|Reader Pulp||May 14 2012|
“Is he memorizing jokes from Capt. Billy’s Whiz Bang?”
Saw your post and went for my dvd copy of the great movie, as much about changing times as it is about music. Grabbed a screen shot of Buddy Hackett exposing a young lad as a Capt Billy’s reader to his mother.
Have to agree about the movie. It’s a good laugh. Even that famous Whiz Bang number—the song “Trouble”—is quite funny. If you get a chance, check it out here. It’s worth your time. When Hackett pulls out the magazine—around the 3:00 mark—you can see the cover clearly, and it’s the one below. What Bill says about Shirley Jones is true, also. She’s very tempting. See the post below.
|Vintage Pulp||Jan 14 2011|
We checked the movie rating website Rotten Tomatoes for its assessment of the thriller This Gun for Hire and learned that the film scored over 92% among its stable of professional critics. Ninety-two percent? Then surely this must be one of the greatest films ever made, a near flawless work of art. But when you read the reviews more closely, many note the film’s unbelievable plot, reliance upon coincidence, cheesy musical interludes, and less-than-stellar dialogue. So then what’s with the high rating? Well, let’s just say professional critics sometimes rate with their sense of film history rather than their heads. This Gun for Hire helped establish tropes that would be used again and again as the film noir genre developed and flourished, so that’s a big reason film experts like the movie. But is it good? Well…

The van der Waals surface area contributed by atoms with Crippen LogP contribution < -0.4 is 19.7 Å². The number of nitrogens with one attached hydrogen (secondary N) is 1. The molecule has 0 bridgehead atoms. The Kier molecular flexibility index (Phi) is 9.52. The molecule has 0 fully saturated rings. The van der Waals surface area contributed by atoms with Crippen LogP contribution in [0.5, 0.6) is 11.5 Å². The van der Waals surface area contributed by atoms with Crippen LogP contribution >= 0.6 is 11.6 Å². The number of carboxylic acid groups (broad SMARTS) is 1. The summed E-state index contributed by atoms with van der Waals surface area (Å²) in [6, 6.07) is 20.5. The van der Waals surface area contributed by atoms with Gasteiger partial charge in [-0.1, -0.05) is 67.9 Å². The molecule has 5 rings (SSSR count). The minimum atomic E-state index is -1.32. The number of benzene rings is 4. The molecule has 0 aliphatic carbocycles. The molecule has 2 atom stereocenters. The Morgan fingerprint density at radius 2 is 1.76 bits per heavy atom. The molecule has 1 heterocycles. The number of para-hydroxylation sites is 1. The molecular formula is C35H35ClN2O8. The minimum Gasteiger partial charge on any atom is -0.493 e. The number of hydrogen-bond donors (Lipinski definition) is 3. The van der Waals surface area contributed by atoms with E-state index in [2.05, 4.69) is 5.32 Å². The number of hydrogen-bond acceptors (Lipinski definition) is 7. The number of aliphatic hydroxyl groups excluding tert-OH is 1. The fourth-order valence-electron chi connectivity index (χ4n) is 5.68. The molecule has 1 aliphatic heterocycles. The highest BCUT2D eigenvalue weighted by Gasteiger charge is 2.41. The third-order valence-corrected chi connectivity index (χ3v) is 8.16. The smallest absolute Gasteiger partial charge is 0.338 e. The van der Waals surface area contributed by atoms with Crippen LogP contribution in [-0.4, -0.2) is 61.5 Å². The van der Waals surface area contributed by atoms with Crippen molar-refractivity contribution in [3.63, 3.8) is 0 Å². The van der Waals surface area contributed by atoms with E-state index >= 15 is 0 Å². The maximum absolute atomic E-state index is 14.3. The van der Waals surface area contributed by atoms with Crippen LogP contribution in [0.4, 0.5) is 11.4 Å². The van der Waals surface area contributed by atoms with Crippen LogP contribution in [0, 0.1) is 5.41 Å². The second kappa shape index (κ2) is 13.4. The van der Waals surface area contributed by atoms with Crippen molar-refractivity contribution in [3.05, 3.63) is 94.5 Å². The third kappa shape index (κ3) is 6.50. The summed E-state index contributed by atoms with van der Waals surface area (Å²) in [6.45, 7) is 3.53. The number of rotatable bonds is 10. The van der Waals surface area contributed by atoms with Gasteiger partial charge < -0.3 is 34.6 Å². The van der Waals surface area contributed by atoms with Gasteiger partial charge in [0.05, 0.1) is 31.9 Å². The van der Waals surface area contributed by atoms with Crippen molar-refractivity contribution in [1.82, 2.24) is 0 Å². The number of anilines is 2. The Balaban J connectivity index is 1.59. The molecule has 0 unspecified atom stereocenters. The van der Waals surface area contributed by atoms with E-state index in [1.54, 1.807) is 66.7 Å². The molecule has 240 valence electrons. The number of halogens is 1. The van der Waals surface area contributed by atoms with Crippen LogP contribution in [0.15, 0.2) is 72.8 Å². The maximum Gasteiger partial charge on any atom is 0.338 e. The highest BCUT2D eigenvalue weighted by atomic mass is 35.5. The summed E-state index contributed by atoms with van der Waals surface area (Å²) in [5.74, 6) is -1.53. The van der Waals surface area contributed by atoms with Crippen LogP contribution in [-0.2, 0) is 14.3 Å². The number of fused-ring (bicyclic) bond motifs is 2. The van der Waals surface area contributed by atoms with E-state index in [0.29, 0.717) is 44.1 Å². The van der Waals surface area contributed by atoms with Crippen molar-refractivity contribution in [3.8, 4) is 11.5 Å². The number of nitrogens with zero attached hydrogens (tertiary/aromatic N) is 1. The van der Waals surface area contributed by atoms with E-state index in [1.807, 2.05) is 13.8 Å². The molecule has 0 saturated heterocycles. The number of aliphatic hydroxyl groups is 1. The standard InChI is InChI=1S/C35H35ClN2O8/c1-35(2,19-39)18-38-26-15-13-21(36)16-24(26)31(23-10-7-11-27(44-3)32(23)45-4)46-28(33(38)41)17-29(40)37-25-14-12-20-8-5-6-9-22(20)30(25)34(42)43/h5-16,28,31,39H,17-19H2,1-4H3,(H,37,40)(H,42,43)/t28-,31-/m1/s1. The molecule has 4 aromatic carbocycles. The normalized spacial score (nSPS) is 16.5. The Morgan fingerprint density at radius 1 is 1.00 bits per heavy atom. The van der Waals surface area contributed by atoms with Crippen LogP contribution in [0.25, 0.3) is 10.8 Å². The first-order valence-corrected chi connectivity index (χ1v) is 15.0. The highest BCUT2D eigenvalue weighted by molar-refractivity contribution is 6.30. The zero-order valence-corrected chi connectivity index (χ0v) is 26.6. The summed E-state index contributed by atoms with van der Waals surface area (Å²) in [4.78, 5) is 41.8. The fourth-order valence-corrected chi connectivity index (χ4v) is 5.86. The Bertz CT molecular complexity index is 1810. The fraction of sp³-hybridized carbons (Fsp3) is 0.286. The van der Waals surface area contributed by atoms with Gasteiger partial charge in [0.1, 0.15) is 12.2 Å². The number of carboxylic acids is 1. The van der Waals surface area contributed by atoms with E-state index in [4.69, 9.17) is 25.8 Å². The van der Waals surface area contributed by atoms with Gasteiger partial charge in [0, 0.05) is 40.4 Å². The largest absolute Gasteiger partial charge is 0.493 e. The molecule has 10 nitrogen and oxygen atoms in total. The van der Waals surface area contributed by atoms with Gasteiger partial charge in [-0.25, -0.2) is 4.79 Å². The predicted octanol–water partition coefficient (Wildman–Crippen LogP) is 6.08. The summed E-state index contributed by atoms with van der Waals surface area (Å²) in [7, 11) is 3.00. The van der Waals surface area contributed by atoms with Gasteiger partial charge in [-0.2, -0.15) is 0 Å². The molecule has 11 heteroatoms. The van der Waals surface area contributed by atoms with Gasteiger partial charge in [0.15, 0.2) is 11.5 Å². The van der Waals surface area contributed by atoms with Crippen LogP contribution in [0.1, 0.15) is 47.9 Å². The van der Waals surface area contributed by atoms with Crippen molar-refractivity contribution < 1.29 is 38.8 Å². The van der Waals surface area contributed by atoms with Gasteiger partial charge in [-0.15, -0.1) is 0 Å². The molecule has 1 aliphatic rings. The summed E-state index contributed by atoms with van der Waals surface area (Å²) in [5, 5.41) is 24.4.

Now, don’t get us wrong—we aren’t out to slam the flick. Who’d listen to us anyway? We’re just a couple of heavy drinkers who slapped together a website out of sheer boredom. But we’re also fairly bright, and fairly well-versed in film, and we feel confident in saying that any honest assessment of This Gun for Hire would stress the bothersome structural improbabilities. Example A: Veronica Lake plays a San Francisco nightclub performer/magician who happens to catch the eye of a big-timeclub owner, who invites her to perform in L.A., resulting in a train ride that not only coincides with his, but with that of a hired killer he has betrayed, leading directly to an eye-roller in which that very same killer sits in the only empty seat in the carriage—right next to our singer Ms. Lake. Anything that puts Alan Ladd and Veronica Lake together is justified, to an extent, so you’ll probably let that pass. Example B: Lake is engaged to a cop who happens to be part of an investigation into two murders committed by the very same killer sitting next to Lake on the SF/LA night express. Hmm. There’s more, much more, but you get the point.
So what about that 92% rating? Well, Alan Ladd is magnetic and brutally handsome as the ice-cold killer Philip Raven. Veronica Lake is less good as the chanteuse Ellen Graham, but still manages a game performance in a role that could be better written. Robert Preston is note-perfect as the boyfriend detective. So there’s all that. The film looks good, is well-directed by Frank Tuttle, moves quickly and builds a nice atmosphere ofmenace. So there are those things too. And again, the film is a building block in the genre that would later become known as film noir. But if, hypothetically, you’ve never seen a film noir or classic melodrama and This Gun for Hire were to be your first, it would not convert you into a fan. On the other hand, if you already enjoy mid-century cinema, this one will fit snugly in your comfort zone. All in all, we very much appreciate the movie, but a film that rates 92% among professional critics should not be so chock-full of coincidences that even a fourteen-year-old would be incredulous.
At top you see one of the movie’s three French-language posters. The other two are below. This Gun for Hire, which opened Stateside in 1942 but went unseen in Europe due to the inconvenience of World War II, finally premiered in Paris as Tueur à gages or “Hired Killer” today in 1947.
|Vintage Pulp||Apr 19 2010|
Assorted images from the American celeb magazine Film Fun, April 1940, with stars Myrna Loy, Bebe Daniels, Robert Preston, Dorothy Lamour, Susan Hayward et al.